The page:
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  • Envelope of Velox special velvet developing paper, single weight, semigloss surface for use with average negatives. c. 1920. Manufactured by Eastman Kodak Company and Nepera Chemical Company in Rochester, N.Y. 12 sheets, 2 1/2 x 4 1/4" (6.4 x 10.8 cm). Collection Alison Rossiter

    Rochester, New York, is best known as the home and headquarters of Eastman Kodak, the photographic chemistry, paper, and plate/film giant founded in 1878 by George Eastman and Henry Strong. Early on, Eastman set himself up in Rochester to sensitize dry plates on a commercial scale, using a Coating mechanism of his own invention. After 1882 the company was devoted to photographic paper, and in the years that followed it expanded into all areas of the photographic industry. By 1930 it was operating twelve manufacturing plants worldwide, in countries including the United States, Australia, Canada, England, France, Germany, and Hungary, and it owned or controlled companies operating 244 establishments in 170 cities in 52 countries. In addition to its dominant position in the United States, Eastman Kodak was reported to be the largest photographic company in Great Britain, France, Australia, Canada, and several South American countries. Such global spread and depth during the economically challenging years of the 1930s were not only distinctive in the photographic industry but extraordinary for any industry at this time. Rochester was also the base of operations for several other important early twentieth-century photography companies, including Haloid (which became Xerox) and Defender Photo Supply, both of which were eventually subsumed by Eastman Kodak. Kodak stopped producing gelatin silver paper in 2005.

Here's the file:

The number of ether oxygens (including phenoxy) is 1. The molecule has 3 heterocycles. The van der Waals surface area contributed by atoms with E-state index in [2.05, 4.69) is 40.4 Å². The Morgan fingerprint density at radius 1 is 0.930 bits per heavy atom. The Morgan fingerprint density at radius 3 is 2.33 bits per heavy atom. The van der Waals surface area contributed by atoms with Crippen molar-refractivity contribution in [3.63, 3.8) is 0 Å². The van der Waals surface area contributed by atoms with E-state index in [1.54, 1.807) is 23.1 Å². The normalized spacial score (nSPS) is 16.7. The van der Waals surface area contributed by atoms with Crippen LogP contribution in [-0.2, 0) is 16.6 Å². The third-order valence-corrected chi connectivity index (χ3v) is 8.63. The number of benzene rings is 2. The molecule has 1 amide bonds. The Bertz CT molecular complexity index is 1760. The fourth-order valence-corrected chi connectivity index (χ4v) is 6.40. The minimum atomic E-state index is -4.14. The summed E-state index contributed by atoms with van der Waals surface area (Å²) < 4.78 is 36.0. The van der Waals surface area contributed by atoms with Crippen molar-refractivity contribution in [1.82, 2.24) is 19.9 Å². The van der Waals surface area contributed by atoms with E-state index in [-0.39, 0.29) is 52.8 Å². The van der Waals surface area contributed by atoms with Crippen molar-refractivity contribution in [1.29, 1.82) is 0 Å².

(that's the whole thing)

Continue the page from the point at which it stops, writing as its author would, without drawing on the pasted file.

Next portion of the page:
—Lee Ann Daffner


  • 1885–2013
    Eastman Kodak Company

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